No doubt, Black households across the nation are dusting off spare rooms and sending Moneygrams to displaced family members. No doubt, people will need to be buried, yet there will be no money to bury them. Sick people will continue to die, perhaps needlessly, because the authorities did not mobilize as quickly as possible.

Yet, have you heard a “talking head” psychologist or trauma expert opine about the emotional distress our fellow Americans are under? By the way, when have they been referred to as fellow countrymen?

We hear them called “refugees” or “evacuees,” words used to disassociate them from the hard, cold fact that these are Americans perishing before our unbelieving eyes.

We have brothers and sisters whose collective lifestyles resembled a Third World nation – even before the hurricane hit. They were already living paycheck to paycheck. They didn’t leave the city because they couldn’t afford $2.75-a-gallon gas. They saw the huge parking lot on the interstates during the weekend evacuation, and decided to hunker down and pray.

And now they are dead. Or missing. Many others are certainly displaced and maybe perpetually homeless. They are engaged in basic human survival. And they need their elected officials to help.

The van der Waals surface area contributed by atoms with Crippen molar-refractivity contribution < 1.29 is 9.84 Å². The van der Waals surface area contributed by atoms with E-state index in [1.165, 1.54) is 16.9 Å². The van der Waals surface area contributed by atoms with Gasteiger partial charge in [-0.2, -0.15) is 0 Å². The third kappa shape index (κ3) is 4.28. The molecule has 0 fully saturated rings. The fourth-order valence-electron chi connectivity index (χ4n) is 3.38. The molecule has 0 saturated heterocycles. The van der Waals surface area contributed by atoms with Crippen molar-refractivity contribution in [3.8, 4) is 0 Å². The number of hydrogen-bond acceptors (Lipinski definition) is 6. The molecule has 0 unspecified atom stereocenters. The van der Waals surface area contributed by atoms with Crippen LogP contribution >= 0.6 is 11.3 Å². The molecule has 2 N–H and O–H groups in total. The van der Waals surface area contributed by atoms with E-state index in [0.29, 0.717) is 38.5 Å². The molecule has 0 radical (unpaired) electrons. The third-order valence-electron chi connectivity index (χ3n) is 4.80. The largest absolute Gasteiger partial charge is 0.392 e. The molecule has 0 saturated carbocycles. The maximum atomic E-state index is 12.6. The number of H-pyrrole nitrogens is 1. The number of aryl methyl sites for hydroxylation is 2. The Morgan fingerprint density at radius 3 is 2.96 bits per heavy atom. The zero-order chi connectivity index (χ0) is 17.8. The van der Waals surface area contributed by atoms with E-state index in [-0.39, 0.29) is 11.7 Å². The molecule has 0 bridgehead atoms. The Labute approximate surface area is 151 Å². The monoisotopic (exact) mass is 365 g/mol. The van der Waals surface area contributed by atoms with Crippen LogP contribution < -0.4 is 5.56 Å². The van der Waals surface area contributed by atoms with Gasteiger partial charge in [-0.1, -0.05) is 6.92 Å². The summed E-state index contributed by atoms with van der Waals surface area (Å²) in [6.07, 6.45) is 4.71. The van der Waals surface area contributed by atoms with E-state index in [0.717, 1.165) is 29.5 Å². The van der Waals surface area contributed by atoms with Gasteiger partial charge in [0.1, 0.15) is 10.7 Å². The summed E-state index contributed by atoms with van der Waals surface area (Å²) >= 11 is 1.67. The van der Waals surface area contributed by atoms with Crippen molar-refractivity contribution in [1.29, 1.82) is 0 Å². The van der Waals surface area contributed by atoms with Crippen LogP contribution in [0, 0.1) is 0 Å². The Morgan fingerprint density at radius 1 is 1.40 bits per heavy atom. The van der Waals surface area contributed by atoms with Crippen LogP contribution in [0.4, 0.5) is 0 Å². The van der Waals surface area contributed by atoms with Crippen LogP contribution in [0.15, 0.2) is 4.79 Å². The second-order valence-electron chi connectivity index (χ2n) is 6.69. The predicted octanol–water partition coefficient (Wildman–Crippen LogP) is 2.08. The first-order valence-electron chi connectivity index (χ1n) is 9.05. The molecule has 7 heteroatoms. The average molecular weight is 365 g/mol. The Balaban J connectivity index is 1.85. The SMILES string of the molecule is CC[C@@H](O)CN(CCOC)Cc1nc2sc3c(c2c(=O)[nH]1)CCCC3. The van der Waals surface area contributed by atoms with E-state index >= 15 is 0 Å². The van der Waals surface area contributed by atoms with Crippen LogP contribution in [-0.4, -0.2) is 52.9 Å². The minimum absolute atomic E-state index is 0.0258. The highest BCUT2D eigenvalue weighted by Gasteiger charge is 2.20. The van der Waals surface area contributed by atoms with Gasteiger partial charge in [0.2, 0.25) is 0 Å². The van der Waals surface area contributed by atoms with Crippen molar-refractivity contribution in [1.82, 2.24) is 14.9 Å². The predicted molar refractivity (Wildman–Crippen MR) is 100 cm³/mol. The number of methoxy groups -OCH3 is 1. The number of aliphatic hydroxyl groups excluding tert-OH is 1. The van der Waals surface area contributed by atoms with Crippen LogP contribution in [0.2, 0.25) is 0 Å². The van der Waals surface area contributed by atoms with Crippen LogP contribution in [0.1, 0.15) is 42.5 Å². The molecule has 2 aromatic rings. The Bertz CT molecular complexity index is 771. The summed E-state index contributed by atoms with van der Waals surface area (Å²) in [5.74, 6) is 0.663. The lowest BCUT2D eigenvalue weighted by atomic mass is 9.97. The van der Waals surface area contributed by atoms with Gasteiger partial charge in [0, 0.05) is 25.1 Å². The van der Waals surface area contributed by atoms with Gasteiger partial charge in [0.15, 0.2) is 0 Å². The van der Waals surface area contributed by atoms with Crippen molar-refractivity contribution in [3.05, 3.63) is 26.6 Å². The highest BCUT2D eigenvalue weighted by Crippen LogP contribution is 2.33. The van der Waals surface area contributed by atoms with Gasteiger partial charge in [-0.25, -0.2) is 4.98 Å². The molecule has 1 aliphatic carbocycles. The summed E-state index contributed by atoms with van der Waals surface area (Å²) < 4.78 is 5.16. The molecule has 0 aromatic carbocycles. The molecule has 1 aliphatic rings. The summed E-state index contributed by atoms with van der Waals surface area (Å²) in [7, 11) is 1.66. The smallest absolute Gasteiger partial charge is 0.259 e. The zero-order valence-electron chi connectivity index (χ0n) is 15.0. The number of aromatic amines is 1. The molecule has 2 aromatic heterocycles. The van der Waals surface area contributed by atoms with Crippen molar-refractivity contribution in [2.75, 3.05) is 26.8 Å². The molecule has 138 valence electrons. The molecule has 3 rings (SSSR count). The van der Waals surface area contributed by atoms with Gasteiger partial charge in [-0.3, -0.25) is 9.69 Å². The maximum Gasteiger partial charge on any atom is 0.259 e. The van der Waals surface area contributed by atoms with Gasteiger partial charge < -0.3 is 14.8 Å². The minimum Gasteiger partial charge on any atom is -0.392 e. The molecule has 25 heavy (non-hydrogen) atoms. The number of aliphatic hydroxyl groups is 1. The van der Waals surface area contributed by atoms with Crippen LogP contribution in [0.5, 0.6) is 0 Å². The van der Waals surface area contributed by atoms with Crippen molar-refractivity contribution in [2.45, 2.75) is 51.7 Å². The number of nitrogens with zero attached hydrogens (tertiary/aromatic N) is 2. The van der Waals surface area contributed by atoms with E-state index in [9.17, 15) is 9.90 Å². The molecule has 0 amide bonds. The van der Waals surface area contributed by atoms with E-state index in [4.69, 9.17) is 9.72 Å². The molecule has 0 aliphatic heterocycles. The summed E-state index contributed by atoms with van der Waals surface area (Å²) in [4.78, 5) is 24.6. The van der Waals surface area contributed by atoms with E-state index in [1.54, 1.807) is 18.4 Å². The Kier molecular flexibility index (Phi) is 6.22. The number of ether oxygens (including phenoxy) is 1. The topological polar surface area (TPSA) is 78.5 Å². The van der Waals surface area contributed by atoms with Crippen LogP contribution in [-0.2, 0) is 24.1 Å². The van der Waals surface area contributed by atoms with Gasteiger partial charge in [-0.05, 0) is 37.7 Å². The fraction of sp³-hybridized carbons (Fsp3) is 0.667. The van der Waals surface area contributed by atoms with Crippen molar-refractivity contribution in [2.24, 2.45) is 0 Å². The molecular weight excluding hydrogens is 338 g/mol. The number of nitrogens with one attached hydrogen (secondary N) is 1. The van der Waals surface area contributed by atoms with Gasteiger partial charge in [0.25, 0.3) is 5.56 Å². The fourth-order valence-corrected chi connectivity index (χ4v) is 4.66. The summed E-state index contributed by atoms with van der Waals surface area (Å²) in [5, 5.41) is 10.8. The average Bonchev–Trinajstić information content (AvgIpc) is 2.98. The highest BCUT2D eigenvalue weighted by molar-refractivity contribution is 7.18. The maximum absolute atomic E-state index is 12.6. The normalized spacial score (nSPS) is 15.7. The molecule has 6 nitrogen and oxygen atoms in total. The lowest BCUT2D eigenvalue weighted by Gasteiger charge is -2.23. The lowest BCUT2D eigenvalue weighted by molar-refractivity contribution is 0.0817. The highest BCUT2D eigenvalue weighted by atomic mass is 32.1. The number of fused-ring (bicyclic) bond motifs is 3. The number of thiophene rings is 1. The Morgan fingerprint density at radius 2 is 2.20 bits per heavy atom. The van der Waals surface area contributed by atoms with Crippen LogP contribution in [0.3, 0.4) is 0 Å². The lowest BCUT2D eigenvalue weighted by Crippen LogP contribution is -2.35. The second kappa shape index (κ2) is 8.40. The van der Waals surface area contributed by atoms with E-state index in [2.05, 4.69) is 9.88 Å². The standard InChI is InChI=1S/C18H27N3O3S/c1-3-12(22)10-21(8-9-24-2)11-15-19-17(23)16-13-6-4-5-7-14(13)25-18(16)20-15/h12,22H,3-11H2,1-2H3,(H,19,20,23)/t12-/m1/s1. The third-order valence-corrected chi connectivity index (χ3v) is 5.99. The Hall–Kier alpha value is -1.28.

This is the time for a democracy and the journalists protected under the First Amendment to embrace their basic ideals. For all the people. But will that be the case as the months, even years, go by, if no few Black journalists get to be truth tellers ?

The Black journalists association and other such groups may, at some point, look back and decry what the Fourth Estate failed to do. Or the organization can be a true journalistic leader by putting resources forth – today – to be a watchdog for Black America.

This is the worst calamity to ever befall the nation in my lifetime. Not the often deadly acts encompassing this nation’s struggle for civil rights. Not the King assassination and its riotous aftermath. And not the 9/11 terror attacks on New York and Washington – nothing matches what we are witnessing in the Deep South.

Sadly, this calamity increasingly has a Black face. Judging from the media’s long history of ignoring minorities, I wonder whether we will really witness and hear unvarnished truth in the months ahead.

Or will the networks, newspapers, bloggers, talk radio, etc., be involved in pack journalism in a watershed event for Black America and the nation as a whole?

If I could wave a magic wand, I would dispatch a team of journalists soon – preferably in the next two to three weeks – to the disaster zone to begin covering the biggest story of the century and how it impacts 2 million Black Americans.